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Arquivos de Neuro-Psiquiatria

Print version ISSN 0004-282X

Arq. Neuro-Psiquiatr. vol.70 no.11 São Paulo Nov. 2012

https://doi.org/10.1590/S0004-282X2012001100015 

LETTERS

 

Hereditary sensory and autonomic neuropathy type 3 in non-Jewish child

 

Neuropatia hereditária sensitivo-motora tipo 3 em uma criança não judia

 

 

Ana Lígia da Silva SilveiraI; Raquel Trautenmüller Kerber BinkowskiII; Bruna Feltrin RichIII; Marilian Bastiani BenettiIII; Adriana Maria de AlmeidaIV

IPediatric Neurologist at Hospital Universitário de Santa Maria, Department of Pediatric Neurology, Santa Maria RS, Brazil
IIResident of Pediatrics Neurology at Hospital Universitário de Santa Maria, Department of Pediatric Neurology, Santa Maria RS, Brazil
IIIResident of Pediatrics at Hospital Universitário de Santa Maria, Department of Pediatric Neurology, Santa Maria RS, Brazil
IVMedicine Graduation student, Faculdade de Medicina do Hospital Universitário de Santa Maria, Department of Pediatric Neurology, Santa Maria RS, Brazil

Correspondence

 

 

Hereditary sensory and autonomic neuropathy type 3 (HSAN3), also known as familial dysautonomia or Riley Day syndrome, is an rare hereditary autosomal recessive anomaly characterized by impairment of sensory and sympathetic innervation. The prevalence is 1:10,000 to 1:20,000 Ashkenazi Jews newborns. This condition is considered a rare condition among non-Jewish children1-3.

 

CASE REPORT

The patient was a 16 year-old girl, who presented no complications at birth and had no known disease in her family. Her parents were not consanguineous and had no-Jewish ancestry.

When she was two months old, she started presenting bronchial hyper reactivity, pneumonias, chronic diarrhea, and malnutrition that took her to several hospitalizations. By 11 months old, she started presenting an irritable behavior and episodes of self-harm, when she would bite her lips, tongue, hands and feet, which left permanent scars on these places (Fig 1). In order to stop the self-caused injuries, her teeth had to be removed. At that time she was noted to present generalized hypotonia and developmental delay; she was found to show no perception of pain or miotact reflexes.

 

 

From three to six years old, she went through many hospital admissions due to distal phalanges osteomyelitis (caused by herself-mutilation) and/or recurrent bone fractures (caused by frequent falls). In one admission, burn scars on the trunk and limbs where also noted which brought up the hypothesis that the patient would present no tactile and thermal sensitivity.

At eight years old, she started presenting some orthopedic changes (kyphoscoliosis and mandibular protrusion).

Currently, she presents a mild cognitive impairment, hypotonia, abolition of miotatic reflexes, global analgesia, absence of tactile and pain sensitivity. Besides, she presents with short stature, postural hypotension, decreased tear volume, absence of fungiform papillae on the tongue, chronic diarrhea, and acrodystrophy in hands (Fig 2) and feet. She had undergone an electromyography, which showed reduced motor conduction velocity, reduced compound motor action potential amplitudes and absent sensory nerve action potentials.

 

 

DISCUSSION

This disorder is a progressive sensorimotor neuropathy. The sympathetic autonomic dysfunction is considered the cause of the majority of the clinical manifestations4,5:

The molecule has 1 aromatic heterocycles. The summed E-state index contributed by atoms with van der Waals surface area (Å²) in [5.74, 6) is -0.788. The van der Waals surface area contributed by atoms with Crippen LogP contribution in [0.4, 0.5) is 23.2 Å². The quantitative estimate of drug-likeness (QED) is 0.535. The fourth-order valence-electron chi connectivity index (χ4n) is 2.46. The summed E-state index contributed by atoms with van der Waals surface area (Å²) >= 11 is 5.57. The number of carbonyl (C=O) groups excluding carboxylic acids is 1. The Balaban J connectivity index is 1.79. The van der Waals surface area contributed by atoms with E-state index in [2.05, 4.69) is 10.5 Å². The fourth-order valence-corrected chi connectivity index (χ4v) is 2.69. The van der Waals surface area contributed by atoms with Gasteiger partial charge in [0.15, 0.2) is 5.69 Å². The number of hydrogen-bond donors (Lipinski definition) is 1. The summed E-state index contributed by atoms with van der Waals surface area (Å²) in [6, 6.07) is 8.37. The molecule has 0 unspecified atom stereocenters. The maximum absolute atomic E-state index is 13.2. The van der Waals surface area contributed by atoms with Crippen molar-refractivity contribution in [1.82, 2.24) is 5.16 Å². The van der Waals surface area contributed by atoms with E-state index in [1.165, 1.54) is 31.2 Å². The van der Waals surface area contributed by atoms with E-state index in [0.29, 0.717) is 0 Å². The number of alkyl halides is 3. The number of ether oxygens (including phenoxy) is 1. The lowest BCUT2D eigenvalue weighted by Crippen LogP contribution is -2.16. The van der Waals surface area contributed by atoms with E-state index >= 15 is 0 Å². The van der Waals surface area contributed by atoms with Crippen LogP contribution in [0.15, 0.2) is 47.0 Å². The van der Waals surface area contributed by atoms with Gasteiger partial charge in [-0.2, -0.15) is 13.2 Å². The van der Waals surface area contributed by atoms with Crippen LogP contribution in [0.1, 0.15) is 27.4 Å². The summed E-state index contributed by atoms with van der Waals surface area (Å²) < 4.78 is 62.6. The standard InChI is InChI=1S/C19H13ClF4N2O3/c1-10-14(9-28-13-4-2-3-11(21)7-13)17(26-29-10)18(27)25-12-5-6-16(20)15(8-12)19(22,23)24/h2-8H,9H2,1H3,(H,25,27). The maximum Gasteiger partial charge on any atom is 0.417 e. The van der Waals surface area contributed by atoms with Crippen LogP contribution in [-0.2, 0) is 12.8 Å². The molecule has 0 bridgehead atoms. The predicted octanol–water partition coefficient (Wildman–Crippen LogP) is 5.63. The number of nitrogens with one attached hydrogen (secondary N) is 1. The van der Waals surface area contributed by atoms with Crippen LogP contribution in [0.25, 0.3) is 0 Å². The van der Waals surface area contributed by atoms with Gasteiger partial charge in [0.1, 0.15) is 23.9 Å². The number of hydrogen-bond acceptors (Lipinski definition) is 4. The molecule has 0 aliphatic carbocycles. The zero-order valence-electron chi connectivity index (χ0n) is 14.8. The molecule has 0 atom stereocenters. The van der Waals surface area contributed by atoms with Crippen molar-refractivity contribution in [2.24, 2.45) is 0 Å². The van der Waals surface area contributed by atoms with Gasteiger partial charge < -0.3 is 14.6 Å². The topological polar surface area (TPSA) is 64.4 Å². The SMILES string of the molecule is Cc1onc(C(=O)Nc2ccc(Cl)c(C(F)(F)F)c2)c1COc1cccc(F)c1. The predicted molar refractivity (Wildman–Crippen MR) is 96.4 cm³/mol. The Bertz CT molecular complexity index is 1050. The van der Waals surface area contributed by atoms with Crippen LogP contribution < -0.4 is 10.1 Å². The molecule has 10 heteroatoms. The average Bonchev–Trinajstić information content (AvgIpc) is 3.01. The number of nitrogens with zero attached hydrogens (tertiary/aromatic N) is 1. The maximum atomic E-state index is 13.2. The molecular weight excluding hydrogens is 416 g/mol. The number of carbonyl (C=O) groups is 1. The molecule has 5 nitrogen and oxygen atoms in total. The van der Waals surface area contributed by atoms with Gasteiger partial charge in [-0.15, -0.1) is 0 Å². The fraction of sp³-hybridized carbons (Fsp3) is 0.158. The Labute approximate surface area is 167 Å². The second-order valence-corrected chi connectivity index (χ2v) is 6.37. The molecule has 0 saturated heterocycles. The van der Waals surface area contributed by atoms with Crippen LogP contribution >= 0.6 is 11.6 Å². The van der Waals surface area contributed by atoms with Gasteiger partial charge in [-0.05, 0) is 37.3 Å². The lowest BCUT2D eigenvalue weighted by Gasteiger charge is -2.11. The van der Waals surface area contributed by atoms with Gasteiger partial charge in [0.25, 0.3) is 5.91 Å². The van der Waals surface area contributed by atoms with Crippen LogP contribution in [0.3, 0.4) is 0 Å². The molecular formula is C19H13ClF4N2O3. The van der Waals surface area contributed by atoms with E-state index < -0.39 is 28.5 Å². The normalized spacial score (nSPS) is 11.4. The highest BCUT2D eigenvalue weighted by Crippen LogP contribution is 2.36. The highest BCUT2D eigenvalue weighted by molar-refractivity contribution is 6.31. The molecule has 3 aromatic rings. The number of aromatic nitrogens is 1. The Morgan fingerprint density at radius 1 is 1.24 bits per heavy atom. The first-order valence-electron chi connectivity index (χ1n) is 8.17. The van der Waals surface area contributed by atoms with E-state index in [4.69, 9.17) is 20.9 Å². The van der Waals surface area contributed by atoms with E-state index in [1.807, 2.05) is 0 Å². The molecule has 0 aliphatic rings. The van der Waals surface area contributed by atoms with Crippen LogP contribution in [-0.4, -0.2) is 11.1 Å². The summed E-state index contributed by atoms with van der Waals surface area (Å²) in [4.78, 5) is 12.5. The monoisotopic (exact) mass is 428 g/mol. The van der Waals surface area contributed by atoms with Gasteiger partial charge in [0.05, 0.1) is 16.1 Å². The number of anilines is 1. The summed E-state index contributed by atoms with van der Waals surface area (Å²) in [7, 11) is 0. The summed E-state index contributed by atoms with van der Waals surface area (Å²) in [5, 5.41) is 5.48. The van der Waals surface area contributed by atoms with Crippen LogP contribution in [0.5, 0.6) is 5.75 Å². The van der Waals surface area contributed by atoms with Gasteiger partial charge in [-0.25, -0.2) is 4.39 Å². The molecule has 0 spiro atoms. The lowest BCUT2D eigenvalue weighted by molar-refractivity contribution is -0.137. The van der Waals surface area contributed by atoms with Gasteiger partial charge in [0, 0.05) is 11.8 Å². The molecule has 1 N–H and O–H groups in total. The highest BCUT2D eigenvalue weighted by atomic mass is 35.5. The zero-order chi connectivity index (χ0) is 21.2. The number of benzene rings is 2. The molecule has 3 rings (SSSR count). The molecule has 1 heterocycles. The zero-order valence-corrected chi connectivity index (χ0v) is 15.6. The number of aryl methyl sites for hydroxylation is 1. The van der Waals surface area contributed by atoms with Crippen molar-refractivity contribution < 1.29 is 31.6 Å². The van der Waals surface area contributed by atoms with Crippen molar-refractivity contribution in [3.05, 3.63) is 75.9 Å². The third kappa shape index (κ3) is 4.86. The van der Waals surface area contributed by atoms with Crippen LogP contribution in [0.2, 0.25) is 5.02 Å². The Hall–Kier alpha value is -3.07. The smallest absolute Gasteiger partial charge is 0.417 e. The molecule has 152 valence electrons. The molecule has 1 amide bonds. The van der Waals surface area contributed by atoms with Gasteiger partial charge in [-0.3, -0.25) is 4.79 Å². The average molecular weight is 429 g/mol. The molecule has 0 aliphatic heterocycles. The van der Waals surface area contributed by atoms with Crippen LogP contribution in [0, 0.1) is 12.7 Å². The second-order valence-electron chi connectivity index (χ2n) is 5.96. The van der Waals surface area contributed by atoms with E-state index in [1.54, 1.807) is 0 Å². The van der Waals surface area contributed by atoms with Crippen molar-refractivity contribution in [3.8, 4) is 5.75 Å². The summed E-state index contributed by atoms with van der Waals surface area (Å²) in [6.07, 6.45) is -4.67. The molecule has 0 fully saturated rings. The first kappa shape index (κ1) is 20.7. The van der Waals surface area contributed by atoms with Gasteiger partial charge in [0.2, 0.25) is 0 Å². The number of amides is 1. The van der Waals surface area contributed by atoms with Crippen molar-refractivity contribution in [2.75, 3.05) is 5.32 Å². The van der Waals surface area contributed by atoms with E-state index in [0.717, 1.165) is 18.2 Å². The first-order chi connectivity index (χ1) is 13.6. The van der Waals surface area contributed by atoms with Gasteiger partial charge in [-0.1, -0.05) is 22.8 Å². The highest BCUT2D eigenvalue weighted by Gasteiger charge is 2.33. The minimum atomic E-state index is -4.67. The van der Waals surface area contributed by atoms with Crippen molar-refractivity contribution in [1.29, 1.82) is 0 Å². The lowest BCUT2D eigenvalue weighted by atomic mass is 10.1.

• Episodes of dysautonomic crises, characterized by nausea, vomiting and symptoms of sympathetic storm (irritability, tachycardia, hypertension, facial flushing, bronchorrhea and diminished oral coordination leading to swallowing and speech dysfunction);

  • Additional autonomic symptoms include orthostatic hypotension, excessive salivation, gastrointestinal motility dysfunction, bladder dysfunction, decreased or absent tearing, pupil dilation, hypohidrosis, episodic hyperhidrosis and blotchy skin;

  • Glomerulo sclerosis and chronic kidney disease unrelated to autonomic dysfunction;

  • Neuropathic symptoms: loss of reflexes, hypotonia, decreased perception of pain and temperature;

  • Additional clinical features: short stature, kyphoscoliosis, smooth tongue (no fungiform papillae), vomiting, recurrent aspiration, multiple skin scars, dysarthria, mental deficiencies, and emotional lability.

Linkage studies map to a candidate region on chromosome 9q31. Genetic evaluation is considered sensitive and specific for the diagnosis of HSAN3. Furthermore, it's the only specific diagnostic test currently available.

No particular treatment for familial dysautonomia has yet been described. Supportive care and symptomatic therapies are the main stay of management. The prognosis is poor.

 

References

1. Klebanoff MA, Neff JM. Familial dysautonomia associated with recurrent osteomyelitis in a non-Jewish girl. J Pediatr 1980;96:75-77.         [ Links ]

2. Levine SL, Manniello RL, Farrell PM. Familial dysautonomia: unusual presentation in an infant of non-Jewish ancestry. J Pediatr 1977;90:79-81.         [ Links ]

3. Mehta K. Familial dysautonomia in a Hindu boy. Am J Dis Child 1978;132:719.         [ Links ]

4. Riley CM, Day RL. Central autonomic dysfunction with defective lacrimation; report of five cases. Pediatrics 1949;3:468-78.         [ Links ]

5. Axelrod FB. Familial dysautonomia. Muscle Nerve 2004; 29:352-363.         [ Links ]

 

 

Correspondence:
Ana Lígia da Silva Silveira
Avenida Roraima / prédio 22
97105-900 Santa Maria RS - Brazil
Email: rtkerber@yahoo.com.br

Received 25 April 2012
Received in final form 15 May 2012
Accepted 23 May 2012
Conflict of interest: There is no conflict of interest to declare.

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